The Australian media was abuzz last week with a report that alcohol consumption increases the chances of prostate cancer. Two drinks a day will increase your risk by 20%. The risk increased with the number of drinks consumed in a day.
Before I pour my home brew down the drain, there are a few things I need answered.
(If you haven't read my previous post, now's a good time. I'll wait.)
Could alcohol consumption cause/increase the risk of prostate cancer? Possible.
Could prostate cancer risk cause drinking? Improbable.
Could a third factor be in play? Possible. Here are a few possible other factors:
People who drink large amounts of alcohol a day are often overweight. Is BMI a factor?
The consumption of chips, nuts and snack foods is probably proportional to drinks consumed.
Big drinkers often eat more meat.
Is consumption of other foods an issue - fibre, greens, fruit?
Do drinkers live longer, due to the heart benefits of alcohol, and get cancer due to longevity?
That will do. I'm sure we could come up with more. You can begin to see the difficulty of extracting two issues from a very complex life-matrix.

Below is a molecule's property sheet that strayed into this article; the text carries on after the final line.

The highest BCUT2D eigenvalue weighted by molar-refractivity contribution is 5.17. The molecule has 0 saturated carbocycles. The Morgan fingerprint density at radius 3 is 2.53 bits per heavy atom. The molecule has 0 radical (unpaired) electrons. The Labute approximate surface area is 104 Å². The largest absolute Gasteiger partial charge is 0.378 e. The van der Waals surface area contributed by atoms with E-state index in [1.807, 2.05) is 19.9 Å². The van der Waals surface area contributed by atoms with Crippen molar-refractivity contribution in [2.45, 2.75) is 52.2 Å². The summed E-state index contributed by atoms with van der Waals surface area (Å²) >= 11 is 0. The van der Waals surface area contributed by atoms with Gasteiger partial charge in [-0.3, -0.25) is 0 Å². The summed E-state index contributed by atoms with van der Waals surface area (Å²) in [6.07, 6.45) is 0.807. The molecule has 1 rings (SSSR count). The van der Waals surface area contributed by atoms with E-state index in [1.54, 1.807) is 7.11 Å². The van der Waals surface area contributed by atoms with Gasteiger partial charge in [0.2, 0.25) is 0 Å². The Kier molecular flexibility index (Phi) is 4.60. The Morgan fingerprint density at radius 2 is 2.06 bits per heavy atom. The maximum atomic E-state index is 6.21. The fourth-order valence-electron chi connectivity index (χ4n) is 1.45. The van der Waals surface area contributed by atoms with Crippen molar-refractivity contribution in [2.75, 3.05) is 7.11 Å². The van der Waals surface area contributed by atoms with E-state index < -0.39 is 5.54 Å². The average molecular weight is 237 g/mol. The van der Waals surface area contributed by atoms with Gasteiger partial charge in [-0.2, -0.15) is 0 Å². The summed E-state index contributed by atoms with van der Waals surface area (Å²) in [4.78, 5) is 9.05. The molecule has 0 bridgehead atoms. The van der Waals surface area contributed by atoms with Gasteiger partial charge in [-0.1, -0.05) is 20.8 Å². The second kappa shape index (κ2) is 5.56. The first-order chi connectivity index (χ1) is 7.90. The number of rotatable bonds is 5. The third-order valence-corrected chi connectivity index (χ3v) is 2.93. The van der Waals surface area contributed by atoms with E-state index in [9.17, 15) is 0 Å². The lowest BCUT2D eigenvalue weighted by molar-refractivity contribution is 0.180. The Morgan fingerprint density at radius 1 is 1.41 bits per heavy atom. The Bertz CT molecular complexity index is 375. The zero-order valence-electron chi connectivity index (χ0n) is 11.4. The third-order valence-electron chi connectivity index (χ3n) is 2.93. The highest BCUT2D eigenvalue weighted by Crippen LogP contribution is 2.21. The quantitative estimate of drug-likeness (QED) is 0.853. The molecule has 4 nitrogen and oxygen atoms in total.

Is a crud factor in play? Possibly. Sometimes a big survey like this finds statistical significance where no practical significance exists or will average out differences in reports.
Compare the following two extracts from studies into prostate cancer and alcohol consumption:
Our present study suggests that consumption of beer or liquor is not associated with prostate cancer. There may be, however, a reduced relative risk associated with increasing level of red wine consumption. Int. J. Cancer: 113, 133–140 (2005).
Wine or beer consumption was unassociated with prostate cancer; however, moderate liquor consumption was associated with a significant 61–67% increased risk of prostate cancer. International Journal of Epidemiology 2001;30:749-755
Looks as if beer is neutral, red wine gets a sort of a plus and spirits get a sort of a minus.
So does the report mean anything?
Too early to tell really but I will put a punt on the benefits of moderate alcohol consumption outweighing the possible down side.